Based on the foregoing, a system, method and program for graphically presenting intrusion data have been disclosed. However, numerous modifications and substitutions can be made without deviating from the scope of the present invention. For example, the orientation of the graphical display of FIG. 2 can be rotated ninety degrees such that the source IP addresses are in a row at the top (or bottom) and the destination IP addresses are in columns below (or above) the associated source IP addresses. Therefore, the present invention has been disclosed by way of illustration and not limitation, and reference should be made to the following claims to determine the scope of the present invention.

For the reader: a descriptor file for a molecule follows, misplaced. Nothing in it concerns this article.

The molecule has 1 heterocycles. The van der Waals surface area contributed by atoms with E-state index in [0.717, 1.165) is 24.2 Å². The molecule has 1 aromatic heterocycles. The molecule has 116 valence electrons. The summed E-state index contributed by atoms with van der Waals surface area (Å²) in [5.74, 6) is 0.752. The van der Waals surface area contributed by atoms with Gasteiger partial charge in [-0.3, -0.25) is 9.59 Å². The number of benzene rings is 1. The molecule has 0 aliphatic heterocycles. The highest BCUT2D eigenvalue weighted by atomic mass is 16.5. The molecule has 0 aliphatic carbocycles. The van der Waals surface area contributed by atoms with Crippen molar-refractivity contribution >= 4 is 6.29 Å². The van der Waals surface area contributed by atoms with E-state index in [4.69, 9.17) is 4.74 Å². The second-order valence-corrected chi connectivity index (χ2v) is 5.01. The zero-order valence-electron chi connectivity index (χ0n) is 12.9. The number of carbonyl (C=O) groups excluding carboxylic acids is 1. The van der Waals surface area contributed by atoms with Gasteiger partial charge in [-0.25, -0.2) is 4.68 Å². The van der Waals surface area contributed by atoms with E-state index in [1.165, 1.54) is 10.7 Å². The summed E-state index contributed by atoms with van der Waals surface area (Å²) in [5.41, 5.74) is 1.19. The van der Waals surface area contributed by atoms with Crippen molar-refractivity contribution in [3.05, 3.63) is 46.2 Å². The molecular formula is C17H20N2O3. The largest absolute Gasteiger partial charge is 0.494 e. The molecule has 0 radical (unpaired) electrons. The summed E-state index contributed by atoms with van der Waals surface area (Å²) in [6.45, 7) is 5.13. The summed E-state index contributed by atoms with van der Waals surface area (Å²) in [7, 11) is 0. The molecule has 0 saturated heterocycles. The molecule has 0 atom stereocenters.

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Referenced by
Citing PatentFiling datePublication dateApplicantTitle
US8014310 *Aug 23, 2007Sep 6, 2011Electronics And Telecommunications Research InstituteApparatus and method for visualizing network situation using security cube
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Classifications
U.S. Classification715/736, 715/741
International ClassificationG06F3/00, G06F15/177
Cooperative ClassificationH04L63/1433, H04L63/1416, H04L63/164
European ClassificationH04L63/14A1